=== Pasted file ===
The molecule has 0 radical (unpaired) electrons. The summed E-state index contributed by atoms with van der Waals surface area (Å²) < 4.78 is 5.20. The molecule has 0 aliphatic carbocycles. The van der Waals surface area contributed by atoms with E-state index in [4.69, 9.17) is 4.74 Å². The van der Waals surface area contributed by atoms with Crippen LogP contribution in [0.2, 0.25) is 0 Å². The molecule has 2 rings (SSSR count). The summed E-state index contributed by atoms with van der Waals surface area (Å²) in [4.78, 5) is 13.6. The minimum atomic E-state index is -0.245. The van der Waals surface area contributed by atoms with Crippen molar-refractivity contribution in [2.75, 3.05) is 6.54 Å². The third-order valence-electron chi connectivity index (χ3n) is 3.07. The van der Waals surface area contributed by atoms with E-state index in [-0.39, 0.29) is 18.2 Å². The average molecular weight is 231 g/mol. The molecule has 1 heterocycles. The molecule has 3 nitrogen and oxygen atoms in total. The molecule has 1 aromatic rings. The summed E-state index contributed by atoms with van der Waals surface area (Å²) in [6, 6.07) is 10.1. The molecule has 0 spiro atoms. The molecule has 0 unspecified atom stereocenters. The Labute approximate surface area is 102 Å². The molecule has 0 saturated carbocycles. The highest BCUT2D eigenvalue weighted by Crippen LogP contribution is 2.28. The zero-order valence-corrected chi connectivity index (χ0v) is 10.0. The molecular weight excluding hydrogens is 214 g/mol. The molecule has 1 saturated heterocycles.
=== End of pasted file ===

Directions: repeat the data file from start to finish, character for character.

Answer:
The molecule has 0 radical (unpaired) electrons. The summed E-state index contributed by atoms with van der Waals surface area (Å²) < 4.78 is 5.20. The molecule has 0 aliphatic carbocycles. The van der Waals surface area contributed by atoms with E-state index in [4.69, 9.17) is 4.74 Å². The van der Waals surface area contributed by atoms with Crippen LogP contribution in [0.2, 0.25) is 0 Å². The molecule has 2 rings (SSSR count). The summed E-state index contributed by atoms with van der Waals surface area (Å²) in [4.78, 5) is 13.6. The minimum atomic E-state index is -0.245. The van der Waals surface area contributed by atoms with Crippen molar-refractivity contribution in [2.75, 3.05) is 6.54 Å². The third-order valence-electron chi connectivity index (χ3n) is 3.07. The van der Waals surface area contributed by atoms with E-state index in [-0.39, 0.29) is 18.2 Å². The average molecular weight is 231 g/mol. The molecule has 1 heterocycles. The molecule has 3 nitrogen and oxygen atoms in total. The molecule has 1 aromatic rings. The summed E-state index contributed by atoms with van der Waals surface area (Å²) in [6, 6.07) is 10.1. The molecule has 0 spiro atoms. The molecule has 0 unspecified atom stereocenters. The Labute approximate surface area is 102 Å². The molecule has 0 saturated carbocycles. The highest BCUT2D eigenvalue weighted by Crippen LogP contribution is 2.28. The zero-order valence-corrected chi connectivity index (χ0v) is 10.0. The molecular weight excluding hydrogens is 214 g/mol. The molecule has 1 saturated heterocycles.